In the course of working on a cabaret show commemorating Lorenz Hart’s 100th birthday, I returned with trepidation to the 195 7 Columbia film of Pal Joey, with Frank Sinatra, Rita Hayworth, and Kim Novak. It was just as lame as I remembered, if not worse. But Sinatra was much better than I had recalled — in fact, everyone else seemed lifeless and pale in comparison, as if traumatized by his infamous on-set behavior.
Sinatra was born to play Joey. In the stage version, Joey is a nightclub hoofer. He had to be — Gene Kelly originated the role. But a nightclub singer is a lot more sensible, and who better to fit that sleazy bill than Frank Sinatra? I always felt MGM was the wrong studio for him. It was too respectable, conventional, decorous, and polished for Frank’s street-fighter approach to performance. He looks strained in the movies in which he was teamed with the more experienced Kelly, playing a young innocent from the boroughs. (Give me a break!) It didn’t read for a minute, although he wasn’t a complete stiff, like some fellow crooners (Perry Como, Dick Haymes, Johnnie Ray). Still, put Frank at Harry Cohn’s studio and you’ve got a meeting of minds — no camouflage here, no hypocrisy. They’re both such crumbs.
Cohn had bought the screen rights to Pal Joey back in 1944, as a vehicle for Kelly and Rita Hayworth, the team that had just scored big for Cohn in Cover Girl. But MGM wanted too much money for another loan out of Kelly, and the project was shelved for 13 years, by which time Frank was bigger than Gene and poor Rita had to play the older woman rather than the ingenue for which she was once intended. The whole show — script and lyrics (thank you, Sammy Cahn, for nothing) — was strangely bowdlerized. Vera Simpson, the Hayworth part, was made a wealthy widow and former burlesque stripper instead of a married society dame. On the other hand, Kim Novak’s ingenue became a naïve chorus girl (is there such an animal? I mean outside Hollywood backstage musicals?) instead of a naïve stenographer, so she could wear revealing outfits.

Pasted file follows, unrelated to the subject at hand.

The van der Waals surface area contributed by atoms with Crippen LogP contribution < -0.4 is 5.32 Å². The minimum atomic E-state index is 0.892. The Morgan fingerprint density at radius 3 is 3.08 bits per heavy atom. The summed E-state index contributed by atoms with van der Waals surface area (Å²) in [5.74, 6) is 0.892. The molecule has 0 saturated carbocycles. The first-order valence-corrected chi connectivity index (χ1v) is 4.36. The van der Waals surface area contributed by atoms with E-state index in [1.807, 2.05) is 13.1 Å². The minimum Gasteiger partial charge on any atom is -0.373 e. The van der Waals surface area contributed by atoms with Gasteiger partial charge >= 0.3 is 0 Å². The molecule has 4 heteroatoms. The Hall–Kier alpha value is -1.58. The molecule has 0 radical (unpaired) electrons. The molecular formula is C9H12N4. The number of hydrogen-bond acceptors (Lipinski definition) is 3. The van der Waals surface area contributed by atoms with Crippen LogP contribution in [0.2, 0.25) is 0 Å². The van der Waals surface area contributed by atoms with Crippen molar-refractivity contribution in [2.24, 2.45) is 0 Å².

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The film’s opening is deceiving. You think the picture might be fun. A siren blares over the Columbia logo, and the first shot tracks a police car racing to catch a train. Two cops have Frank/Joey in tow, and one of them tells him, “You entertainers are all alike. You think you own every dame in town.” (Well, don’t they? Didn’t Frank?) They hurl him onto the train as it pulls out of the station and the credits come up. Wow.
The locale has been moved from gritty Chicago to pretty San Francisco, the first noticeable mistake. Already the story has been softened, though Frank always looks great on location. Maybe because he wasn’t a true movie star, he never looked quite natural on a set — his small frame shrinking in the hothouse atmosphere of a soundstage. But put him in a raincoat and trademark fedora and have him walk the streets of metropolitan America, and he comes alive on screen. His cockiness and swagger make sense on a street.
The minute he steps into the Barbary Coast Club, however, we are too obviously on a Los Angeles set, and his star wattage goes way down as we get the first real taste of Joey Evans: weasely, low-rent opportunist. As fascinating as this kind of character is and despite the movie’s mellowing of him, Frank can’t make him lovable, can’t share his humanity with the audience. Except when he sings. He has no trouble capturing Joey’s unsavory qualities. Nobody laughs at his jokes (according to Shirley MacLaine, no one laughs at Sinatra’s either, though he keeps cracking them, which sort of earns our admiration), and he treats every woman as an object of scorn or sexual gratification. In fact, the only warmth Joey ever displays is toward his dog, Snuffy.